“Fine. A screw driver. And then I’m going to alternate it with something else, something the same width, like-”
“Zucchini?”
“Yes! Zucchini! And it will be like a striped corn on the cob, and sort of blown out by the other color- it will look wild!”
“And we could make a sauce?” (that’s me. Because I know that I lost you at “ice pick” even though we changed it to screwdriver, and I want to give you a reason to stay with me. A sauce! A sauce! A really great sauce, actually.)
“Sure. A sauce, whatever. But isn’t this going to be great? I want to make it right now!”
And so he did.

And of course it was cool! And even really good. And if the process of sticking a screwdriver through a corn cob does not scare you away, then you should do it, and you too will make art out of your food.

Luckily however, there are a lot of other things you can do with corn. And I have just the group to tell you about it. I’ll post all of the corn-tastic links below. And of course, like you did so well last week- join in!

But first, of course, I will share Joey’s recipe for corn on the kabob (made street-y by my little sauce). For all you artists out there…

Street Corn on the Kabob

4 ears of corn
2 zucchini about the same diameter as the corn
1/2 cup sour cream
the juice of 1 lime
1/2 teaspoon salt
1/2 teaspoon chili powder, plus additional for sprinkling
1/4 cup grated parmesan cheese
10 mint leaves, finely chopped

Remove the outer leaves of the corn. Lower the inner leaves, but leave them intact at the base. Remove the silk. Using a sharp knife, cut the corn into 2-inch sections. The bottom section will still be attached to the husk. Using a screwdriver, poke a hole in the center of the cob of each section.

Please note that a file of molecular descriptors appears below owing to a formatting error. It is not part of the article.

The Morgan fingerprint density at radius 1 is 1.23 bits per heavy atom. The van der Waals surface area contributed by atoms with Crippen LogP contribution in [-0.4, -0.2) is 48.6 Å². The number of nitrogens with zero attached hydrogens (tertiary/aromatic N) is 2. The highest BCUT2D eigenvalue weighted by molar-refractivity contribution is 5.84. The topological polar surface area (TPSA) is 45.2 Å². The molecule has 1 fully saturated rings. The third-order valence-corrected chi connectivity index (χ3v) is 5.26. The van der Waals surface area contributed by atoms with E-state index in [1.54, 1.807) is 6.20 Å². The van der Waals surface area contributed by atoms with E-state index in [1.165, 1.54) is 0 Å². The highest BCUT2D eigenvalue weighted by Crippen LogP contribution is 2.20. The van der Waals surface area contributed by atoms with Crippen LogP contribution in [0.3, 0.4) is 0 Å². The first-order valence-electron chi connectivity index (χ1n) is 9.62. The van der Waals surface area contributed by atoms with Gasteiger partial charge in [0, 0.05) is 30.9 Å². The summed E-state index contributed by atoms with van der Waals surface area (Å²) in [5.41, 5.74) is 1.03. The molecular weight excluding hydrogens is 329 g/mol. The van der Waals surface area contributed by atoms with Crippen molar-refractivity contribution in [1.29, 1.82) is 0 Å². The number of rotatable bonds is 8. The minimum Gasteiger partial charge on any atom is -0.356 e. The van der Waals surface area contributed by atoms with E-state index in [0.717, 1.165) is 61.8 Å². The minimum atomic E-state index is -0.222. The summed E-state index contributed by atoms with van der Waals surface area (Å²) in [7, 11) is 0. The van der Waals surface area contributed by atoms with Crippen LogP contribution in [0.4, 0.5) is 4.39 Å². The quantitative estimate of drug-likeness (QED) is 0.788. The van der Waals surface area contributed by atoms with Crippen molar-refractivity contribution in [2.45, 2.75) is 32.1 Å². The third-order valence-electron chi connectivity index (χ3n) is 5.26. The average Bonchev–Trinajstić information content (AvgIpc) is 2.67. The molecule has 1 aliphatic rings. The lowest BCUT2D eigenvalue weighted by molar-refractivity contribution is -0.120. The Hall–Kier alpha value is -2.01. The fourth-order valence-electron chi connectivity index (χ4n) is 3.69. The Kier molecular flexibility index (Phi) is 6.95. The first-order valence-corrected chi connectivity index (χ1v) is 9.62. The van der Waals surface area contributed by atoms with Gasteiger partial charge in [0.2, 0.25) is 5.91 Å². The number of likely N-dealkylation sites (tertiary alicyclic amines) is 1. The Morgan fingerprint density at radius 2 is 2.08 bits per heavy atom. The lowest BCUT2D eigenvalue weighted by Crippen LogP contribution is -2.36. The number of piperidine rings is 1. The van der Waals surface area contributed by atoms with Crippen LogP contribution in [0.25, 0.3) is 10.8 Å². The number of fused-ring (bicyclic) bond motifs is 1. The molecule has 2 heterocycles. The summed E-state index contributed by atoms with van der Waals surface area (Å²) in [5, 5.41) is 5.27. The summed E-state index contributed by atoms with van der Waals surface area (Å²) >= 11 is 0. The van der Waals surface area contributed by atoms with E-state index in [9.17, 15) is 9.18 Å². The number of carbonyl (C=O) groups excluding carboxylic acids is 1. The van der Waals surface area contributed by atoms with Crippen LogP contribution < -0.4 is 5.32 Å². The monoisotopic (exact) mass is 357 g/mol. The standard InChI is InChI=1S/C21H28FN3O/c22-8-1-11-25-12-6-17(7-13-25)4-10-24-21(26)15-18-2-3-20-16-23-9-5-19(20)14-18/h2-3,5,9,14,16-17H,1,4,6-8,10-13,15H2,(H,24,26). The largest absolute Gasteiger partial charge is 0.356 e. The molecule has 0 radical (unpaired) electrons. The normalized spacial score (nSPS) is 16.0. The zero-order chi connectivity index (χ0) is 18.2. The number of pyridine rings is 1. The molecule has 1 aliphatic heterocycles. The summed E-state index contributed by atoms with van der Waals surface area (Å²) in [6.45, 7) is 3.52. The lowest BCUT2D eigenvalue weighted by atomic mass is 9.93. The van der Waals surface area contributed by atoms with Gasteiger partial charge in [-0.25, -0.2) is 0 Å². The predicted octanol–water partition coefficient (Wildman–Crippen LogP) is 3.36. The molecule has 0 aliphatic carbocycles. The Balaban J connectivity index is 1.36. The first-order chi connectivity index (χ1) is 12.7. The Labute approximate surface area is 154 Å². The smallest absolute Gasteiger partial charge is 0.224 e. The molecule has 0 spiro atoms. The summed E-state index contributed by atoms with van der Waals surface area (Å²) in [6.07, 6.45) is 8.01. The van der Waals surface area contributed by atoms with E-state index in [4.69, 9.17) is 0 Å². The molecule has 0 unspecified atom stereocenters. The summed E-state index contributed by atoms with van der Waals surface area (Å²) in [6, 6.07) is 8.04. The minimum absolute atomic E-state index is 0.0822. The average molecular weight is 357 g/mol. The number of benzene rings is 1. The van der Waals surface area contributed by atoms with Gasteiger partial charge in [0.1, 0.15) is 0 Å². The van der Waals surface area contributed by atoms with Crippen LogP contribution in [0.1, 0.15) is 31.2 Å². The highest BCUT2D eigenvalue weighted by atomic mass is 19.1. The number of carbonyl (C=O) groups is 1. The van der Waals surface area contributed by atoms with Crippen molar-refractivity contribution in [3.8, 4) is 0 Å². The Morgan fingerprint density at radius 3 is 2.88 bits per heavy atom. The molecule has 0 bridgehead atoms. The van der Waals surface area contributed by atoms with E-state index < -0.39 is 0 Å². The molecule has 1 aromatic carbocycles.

Cut the zucchini into 2-inch sections.
Assemble the kabobs: Starting with the section of the corn that is attached to the husk, arrange the corn and zucchini on the skewer alternately. When the skewer is filled, close the husk around it. Repeat with the other skewers.
Grill for about 12 minutes, or until corn is tender.
While the corn is grilling, combine the sour cream, lime juice, salt, chili powder, parmesan, and mint.
Serve corn hot, husk peeled back, slathered with sauce. Sprinkle with additional chili pepper, if you like a little extra spice.

And now, as promised… the corn party begins!


Do more: Bookmark | Email | 1 Comment

One Response to street corn on the kabob

  1. You need outstanding web-site. A superb on the deal with turning it into supplement pleasing may possibly check out this web site along with take a look at extra reguarily. You could have outstanding internet site. Providing your path that you undoubtedly applying any the style in combination with kind of the web page. It can be hassle-free about the look that make the item greatly rewarding natural meats take this specific along with check out more regularly.

Leave a Reply

Your email address will not be published. Required fields are marked *

You may use these HTML tags and attributes: <a href="" title=""> <abbr title=""> <acronym title=""> <b> <blockquote cite=""> <cite> <code> <del datetime=""> <em> <i> <q cite=""> <strike> <strong>